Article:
After their deaths, Rear Admiral Harry Harris took the unusual step of attacking them in his announcement of their apparent suicide.
“They have no regard for life, either ours or their own,” he told Reuters. “I believe this was not an act of desperation, but an act of asymmetrical warfare waged against us.”
But why would the authorities want to kill these men and make their deaths look like suicide?
Hickman says it’s because the three were regular hunger strikers, who incited others to do the same.
“They had a policy that if a detainee is hunger-striking, he cannot be interrogated,” said Hickman. “In 2006, they were doing roughly 200 interrogations a week, so any massive hunger-strike would, what they consider, cripple the intelligence value.
“I believe the number-one mission in JTF-GTMO (Joint Task Force Guantanamo) at the time was, stop the hunger strikes at all costs.
“I think you get rid of the people that provoked the hunger strikes and you get rid of the problem.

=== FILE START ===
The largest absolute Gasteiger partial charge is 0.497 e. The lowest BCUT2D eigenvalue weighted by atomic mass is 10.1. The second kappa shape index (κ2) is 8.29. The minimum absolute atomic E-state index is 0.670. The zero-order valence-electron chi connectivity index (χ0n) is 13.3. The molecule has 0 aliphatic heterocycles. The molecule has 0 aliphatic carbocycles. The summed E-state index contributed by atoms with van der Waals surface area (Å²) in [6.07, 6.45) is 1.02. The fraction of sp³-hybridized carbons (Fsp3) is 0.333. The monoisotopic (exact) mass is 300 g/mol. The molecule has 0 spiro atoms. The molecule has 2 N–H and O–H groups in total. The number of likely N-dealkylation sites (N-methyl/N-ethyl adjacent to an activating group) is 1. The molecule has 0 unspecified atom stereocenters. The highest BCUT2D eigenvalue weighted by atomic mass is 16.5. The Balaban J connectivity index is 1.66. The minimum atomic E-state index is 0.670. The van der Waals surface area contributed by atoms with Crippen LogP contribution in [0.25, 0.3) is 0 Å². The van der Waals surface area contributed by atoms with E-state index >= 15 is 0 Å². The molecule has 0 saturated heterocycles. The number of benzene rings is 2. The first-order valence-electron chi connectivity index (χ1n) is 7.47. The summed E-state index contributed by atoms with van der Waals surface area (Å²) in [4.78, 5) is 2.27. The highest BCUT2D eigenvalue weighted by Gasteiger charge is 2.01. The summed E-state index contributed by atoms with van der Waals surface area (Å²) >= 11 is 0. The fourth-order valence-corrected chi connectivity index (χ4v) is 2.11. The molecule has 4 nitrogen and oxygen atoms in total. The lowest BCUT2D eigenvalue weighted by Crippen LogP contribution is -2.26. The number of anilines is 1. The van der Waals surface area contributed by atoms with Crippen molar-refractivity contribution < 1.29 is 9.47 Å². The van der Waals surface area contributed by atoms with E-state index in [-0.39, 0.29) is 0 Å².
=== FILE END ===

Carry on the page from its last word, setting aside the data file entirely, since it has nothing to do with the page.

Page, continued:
“After the deaths there were no hunger strikes for a long period of time.”
The ex-sergeant has spent the years since his time at the prison camp independently investigating what happened that night, and first approached the US Justice Department in 2009.
His claims, and that of others from his team, were first reported by Harper’s Magazine in 2010, provoking a major backlash, in which authorities said Hickman would have been outside the perimeter and not even able to see the entrance to Alpha Block.
There are many questions over what has gone on at the controversial facility, which still holds about 150 prisoners.
It is considered illegal under human rights law to detain people without charge, and many people say the reality of Guantanamo is the opposite of its motto: “Safe, humane, legal, transparent.”
Former inmates say the CIA regularly used torture techniques described in the recent Senate report when questioning them. They have alleged systematic abuse and former guard Brandon Neely said violence and degrading treatment was commonplace.